4. Read 1 Samuel 2:18-21. Recall that at the moment that Samuel was handed over we speculated that no one was excited about the transfer. How do things seem now? (Hannah has had several children. Eli seems to be happy with the situation. Samuel is growing up in the presence of God. It seems like a much happier situation.)

    5. Read 1 Samuel 3:19-21. How does this whole situation work out for Samuel and Israel? (Samuel becomes the instrument by which God speaks to His people.)

      1. Contemplate the original problem and how things ended up. When you face problems, could it be because God has great things in mind for you or your children?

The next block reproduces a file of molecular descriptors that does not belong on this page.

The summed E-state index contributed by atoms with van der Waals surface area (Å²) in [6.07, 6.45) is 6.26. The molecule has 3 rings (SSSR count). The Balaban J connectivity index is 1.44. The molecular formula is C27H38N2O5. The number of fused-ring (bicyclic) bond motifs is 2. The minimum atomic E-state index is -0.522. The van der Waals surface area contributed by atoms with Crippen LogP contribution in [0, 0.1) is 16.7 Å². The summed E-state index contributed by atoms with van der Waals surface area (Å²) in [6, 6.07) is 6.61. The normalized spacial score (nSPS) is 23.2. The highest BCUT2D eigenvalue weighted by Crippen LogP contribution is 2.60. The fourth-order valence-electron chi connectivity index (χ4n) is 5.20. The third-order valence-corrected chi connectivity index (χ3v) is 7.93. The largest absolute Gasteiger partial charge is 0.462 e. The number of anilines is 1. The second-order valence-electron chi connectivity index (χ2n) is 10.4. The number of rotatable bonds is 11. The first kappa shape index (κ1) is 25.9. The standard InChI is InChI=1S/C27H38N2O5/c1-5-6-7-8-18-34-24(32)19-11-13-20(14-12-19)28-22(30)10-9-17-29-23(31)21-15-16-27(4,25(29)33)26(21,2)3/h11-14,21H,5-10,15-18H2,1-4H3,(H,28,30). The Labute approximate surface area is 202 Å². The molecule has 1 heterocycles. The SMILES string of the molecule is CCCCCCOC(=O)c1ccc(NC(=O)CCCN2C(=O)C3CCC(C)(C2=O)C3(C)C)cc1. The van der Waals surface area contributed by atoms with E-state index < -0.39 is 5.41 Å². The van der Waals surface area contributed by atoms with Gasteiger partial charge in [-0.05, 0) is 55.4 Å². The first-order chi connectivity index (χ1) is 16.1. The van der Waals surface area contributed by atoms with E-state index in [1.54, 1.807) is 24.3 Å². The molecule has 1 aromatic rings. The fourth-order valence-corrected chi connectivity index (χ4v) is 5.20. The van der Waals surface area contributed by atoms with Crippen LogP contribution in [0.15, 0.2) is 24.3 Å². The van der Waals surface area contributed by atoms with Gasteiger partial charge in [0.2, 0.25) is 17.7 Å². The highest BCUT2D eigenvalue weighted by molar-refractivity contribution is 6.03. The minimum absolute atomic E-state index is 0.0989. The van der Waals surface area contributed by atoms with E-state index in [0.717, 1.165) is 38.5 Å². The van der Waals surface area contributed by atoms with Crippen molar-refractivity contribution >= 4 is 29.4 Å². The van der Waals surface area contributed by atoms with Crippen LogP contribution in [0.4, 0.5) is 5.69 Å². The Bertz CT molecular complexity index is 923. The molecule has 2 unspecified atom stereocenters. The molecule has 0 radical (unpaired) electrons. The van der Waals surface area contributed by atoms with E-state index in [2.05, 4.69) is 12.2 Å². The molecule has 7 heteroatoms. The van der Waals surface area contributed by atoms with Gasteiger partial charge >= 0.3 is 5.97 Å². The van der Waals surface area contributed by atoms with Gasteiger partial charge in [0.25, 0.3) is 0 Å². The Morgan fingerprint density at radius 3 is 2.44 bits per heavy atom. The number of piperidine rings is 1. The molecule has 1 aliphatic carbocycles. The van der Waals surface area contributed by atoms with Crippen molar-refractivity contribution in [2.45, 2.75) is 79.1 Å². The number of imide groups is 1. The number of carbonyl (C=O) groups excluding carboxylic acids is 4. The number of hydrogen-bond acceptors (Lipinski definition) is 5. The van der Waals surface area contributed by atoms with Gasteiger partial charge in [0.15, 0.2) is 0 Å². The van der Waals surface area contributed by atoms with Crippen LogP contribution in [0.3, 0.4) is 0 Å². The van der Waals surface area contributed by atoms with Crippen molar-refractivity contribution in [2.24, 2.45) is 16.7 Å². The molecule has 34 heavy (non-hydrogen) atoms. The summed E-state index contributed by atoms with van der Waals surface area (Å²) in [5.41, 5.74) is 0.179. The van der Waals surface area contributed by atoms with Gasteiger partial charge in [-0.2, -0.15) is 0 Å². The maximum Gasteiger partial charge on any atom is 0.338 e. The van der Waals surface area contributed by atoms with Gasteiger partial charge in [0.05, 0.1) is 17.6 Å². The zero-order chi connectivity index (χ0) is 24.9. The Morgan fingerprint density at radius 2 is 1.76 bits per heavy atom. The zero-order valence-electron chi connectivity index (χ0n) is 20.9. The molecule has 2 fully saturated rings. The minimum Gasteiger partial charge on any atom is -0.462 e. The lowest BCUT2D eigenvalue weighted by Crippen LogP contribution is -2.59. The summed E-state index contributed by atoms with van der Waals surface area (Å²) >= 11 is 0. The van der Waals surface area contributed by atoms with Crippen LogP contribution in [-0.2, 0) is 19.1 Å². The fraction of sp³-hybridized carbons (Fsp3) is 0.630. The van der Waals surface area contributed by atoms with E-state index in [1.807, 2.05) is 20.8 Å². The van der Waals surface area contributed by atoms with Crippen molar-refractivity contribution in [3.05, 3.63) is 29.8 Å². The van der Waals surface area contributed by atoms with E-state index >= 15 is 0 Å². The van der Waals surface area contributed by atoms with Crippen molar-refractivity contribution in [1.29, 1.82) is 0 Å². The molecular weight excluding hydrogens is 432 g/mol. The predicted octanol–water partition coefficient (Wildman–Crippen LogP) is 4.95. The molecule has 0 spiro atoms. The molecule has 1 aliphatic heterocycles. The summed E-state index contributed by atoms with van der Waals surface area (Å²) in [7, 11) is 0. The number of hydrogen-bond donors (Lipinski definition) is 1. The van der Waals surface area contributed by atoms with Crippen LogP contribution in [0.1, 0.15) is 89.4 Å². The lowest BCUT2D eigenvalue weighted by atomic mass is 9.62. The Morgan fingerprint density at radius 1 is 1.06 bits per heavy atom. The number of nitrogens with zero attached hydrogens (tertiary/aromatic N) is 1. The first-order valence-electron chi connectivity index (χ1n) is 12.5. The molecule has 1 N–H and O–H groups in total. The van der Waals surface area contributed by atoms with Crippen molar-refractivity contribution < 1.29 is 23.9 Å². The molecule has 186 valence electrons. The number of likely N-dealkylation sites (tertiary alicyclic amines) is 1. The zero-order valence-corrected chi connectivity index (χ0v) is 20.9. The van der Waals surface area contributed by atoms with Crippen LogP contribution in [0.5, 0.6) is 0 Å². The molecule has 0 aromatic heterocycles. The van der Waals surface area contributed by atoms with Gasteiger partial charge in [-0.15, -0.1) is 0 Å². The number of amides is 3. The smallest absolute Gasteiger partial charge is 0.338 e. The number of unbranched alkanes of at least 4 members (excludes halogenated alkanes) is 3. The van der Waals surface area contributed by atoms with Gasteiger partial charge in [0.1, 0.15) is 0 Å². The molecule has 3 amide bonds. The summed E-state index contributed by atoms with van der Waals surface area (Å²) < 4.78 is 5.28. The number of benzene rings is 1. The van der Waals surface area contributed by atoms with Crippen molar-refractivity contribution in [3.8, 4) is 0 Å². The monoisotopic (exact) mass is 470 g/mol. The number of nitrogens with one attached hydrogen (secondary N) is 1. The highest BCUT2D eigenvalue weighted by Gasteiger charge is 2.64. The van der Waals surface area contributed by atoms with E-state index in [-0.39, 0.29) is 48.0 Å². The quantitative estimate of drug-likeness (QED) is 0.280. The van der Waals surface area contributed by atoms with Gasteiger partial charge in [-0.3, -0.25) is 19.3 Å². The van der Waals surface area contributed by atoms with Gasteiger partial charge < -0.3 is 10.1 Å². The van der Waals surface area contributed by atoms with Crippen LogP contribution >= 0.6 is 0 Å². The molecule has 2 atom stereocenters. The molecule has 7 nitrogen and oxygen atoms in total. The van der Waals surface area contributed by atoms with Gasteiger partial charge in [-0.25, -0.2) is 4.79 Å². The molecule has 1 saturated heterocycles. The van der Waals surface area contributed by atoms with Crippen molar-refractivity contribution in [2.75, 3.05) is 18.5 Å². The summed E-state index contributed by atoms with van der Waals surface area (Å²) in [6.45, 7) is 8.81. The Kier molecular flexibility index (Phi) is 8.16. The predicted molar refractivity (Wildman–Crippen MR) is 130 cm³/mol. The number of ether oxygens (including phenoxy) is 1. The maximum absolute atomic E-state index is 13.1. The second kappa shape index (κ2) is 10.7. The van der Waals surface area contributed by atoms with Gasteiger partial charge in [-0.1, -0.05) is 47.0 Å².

1. Is every problem an opportunity for God to be glorified through you?

    6. Friend, are you struggling with some problem? Are you having issues with your self-worth? Will you turn to God, seek His help, and look for great things to happen?

  4. Next week: Jonathan - Born for Greatness.
* Copr. 2010, Bruce N. Cameron, J.D. All scripture references are to the New International Version (NIV), copr. 1973, 1978, 1984 International Bible Society, unless otherwise noted. Quotations from the NIV are used by permission of Zondervan Bible Publishers. Suggested answers are found within parentheses. The lesson assumes the teacher uses a blackboard or some other visual aid.

© 2021 Bruce N. Cameron, J.D.